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Rudolph Fisher (1897–1934)

Forfatter af The Conjure-Man Dies

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Om forfatteren

Includes the name: Fisher Rudolph

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Værker af Rudolph Fisher

The Conjure-Man Dies (1932) 167 eksemplarer
The Walls of Jericho (1978) 63 eksemplarer
Joy and Pain (1996) 4 eksemplarer

Associated Works

The New Negro: Voices of the Harlem Renaissance (1925) — Bidragyder — 430 eksemplarer
The Portable Harlem Renaissance Reader (1994) — Bidragyder — 403 eksemplarer
Black on White: Black Writers on What It Means to Be White (1998) — Bidragyder — 117 eksemplarer
Voices from the Harlem Renaissance (1976) — Bidragyder — 105 eksemplarer
Harlem Renaissance: Four Novels of the 1930s (2011) — Bidragyder — 99 eksemplarer
Brotherman: The Odyssey of Black Men in America (1995) — Bidragyder — 91 eksemplarer
Memory of Kin: Stories About Family by Black Writers (1990) — Bidragyder — 65 eksemplarer
Hokum: An Anthology of African-American Humor (2006) — Bidragyder — 65 eksemplarer
American Negro Short Stories (1966) — Bidragyder — 61 eksemplarer
Harlem Renaissance Novels: The Library of America Collection (2011) — Bidragyder — 48 eksemplarer
Classic Fiction of the Harlem Renaissance (1994) — Bidragyder — 39 eksemplarer
Harlem: Voices from the Soul of Black America (1970) — Bidragyder — 9 eksemplarer

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This is a 1930s murder mystery set in Harlem, the first murder mystery written by a black author with an all-black cast: black victim, black suspects, black detectives, including a black police detective and a black physician. It's been republished a few times since, most recently as part of the Library of Congress's "Crimes Classics" series, with an introduction and footnotes by Leslie S. Klinger.

It's pretty good, if not great. The basic premise is that a "conjure-man" has apparently been killed, and there are all too many suspects; a police detective and a doctor end up working together to solve the crime. The opening half is the best part, with the detective methodically interviewing and verifying the different suspects and accumulating all the clues, aided by the insight of the doctor. We get a lot of different segments of 1930s Harlem life; my favorite was Bubber Brown, who used to be a street sweeper but decided to launch a new career as a private detective investigating infidelity, reasoning anybody can follow someone. He's a funny character, and the source of the book's best jokes. (When Detective Dart points out he can't put "Inc." on his business card if he's not actually incorporated, Bubber claims it says "ink" because he's black.)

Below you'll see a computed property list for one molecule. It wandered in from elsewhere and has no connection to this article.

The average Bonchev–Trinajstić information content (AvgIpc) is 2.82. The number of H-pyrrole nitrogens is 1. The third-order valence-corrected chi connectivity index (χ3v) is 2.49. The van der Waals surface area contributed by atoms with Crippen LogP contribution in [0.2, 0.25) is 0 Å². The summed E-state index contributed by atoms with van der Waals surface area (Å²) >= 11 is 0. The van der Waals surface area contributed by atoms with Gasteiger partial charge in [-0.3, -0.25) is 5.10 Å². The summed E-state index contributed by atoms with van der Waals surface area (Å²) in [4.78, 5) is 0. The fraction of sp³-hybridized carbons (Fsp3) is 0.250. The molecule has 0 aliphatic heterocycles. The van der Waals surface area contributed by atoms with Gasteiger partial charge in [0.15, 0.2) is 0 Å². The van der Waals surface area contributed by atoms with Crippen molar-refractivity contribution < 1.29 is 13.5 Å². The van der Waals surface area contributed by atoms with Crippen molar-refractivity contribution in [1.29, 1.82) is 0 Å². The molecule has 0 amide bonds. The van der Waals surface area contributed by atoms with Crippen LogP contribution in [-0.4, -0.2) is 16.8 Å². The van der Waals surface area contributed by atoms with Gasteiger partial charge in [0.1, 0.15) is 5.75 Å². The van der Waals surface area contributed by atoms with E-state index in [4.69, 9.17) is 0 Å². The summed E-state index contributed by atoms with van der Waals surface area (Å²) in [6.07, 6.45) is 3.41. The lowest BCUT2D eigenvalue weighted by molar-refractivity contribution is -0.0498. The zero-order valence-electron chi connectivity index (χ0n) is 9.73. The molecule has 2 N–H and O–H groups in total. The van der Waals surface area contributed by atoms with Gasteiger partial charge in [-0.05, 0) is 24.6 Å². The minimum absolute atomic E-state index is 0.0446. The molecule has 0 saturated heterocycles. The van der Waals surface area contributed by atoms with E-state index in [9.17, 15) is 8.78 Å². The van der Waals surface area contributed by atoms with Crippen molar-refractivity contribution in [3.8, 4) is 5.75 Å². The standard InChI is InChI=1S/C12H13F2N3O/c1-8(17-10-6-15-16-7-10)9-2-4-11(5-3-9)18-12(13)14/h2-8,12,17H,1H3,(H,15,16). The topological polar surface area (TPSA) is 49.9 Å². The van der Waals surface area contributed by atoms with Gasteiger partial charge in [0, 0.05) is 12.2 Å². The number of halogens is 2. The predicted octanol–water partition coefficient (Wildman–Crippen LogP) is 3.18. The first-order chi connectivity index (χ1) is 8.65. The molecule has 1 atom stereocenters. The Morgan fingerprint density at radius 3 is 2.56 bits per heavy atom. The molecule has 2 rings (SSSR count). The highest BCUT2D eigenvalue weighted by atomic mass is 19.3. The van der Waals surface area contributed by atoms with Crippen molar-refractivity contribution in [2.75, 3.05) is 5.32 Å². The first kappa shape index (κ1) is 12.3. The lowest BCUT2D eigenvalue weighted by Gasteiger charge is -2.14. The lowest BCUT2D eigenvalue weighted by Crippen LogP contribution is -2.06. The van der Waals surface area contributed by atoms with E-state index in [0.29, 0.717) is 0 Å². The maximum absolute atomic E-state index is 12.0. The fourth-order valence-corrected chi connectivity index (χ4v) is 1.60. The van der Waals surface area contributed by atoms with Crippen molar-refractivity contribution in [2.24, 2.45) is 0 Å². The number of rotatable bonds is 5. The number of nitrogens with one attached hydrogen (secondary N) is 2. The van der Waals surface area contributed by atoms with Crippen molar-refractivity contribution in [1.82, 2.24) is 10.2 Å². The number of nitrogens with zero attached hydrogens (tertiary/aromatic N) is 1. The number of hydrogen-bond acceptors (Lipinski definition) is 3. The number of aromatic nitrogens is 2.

As the mystery unspooled, I found it got a bit overcomplicated and technical, and the ending felt very abrupt. I mean, I know you don't want a mystery to be very guessable, but I wasn't convinced this one was guessable at all, based on the clues provided. Enjoyable, and I'd recommend it, but unlikely to be anyone's favorite. I am curious to track down the previous appearance of Bubber and his friend Jinx Jenkins in Fisher's first novel, The Walls of Jericho. (Speaking of which, though overall Klinger's apparatus is pretty good, with lots of useful clarifications, but not condescending overexplanations, I had to infer these characters were reused from an earlier book by a passing reference in a footnote; weirdly, it's never explicitly stated.)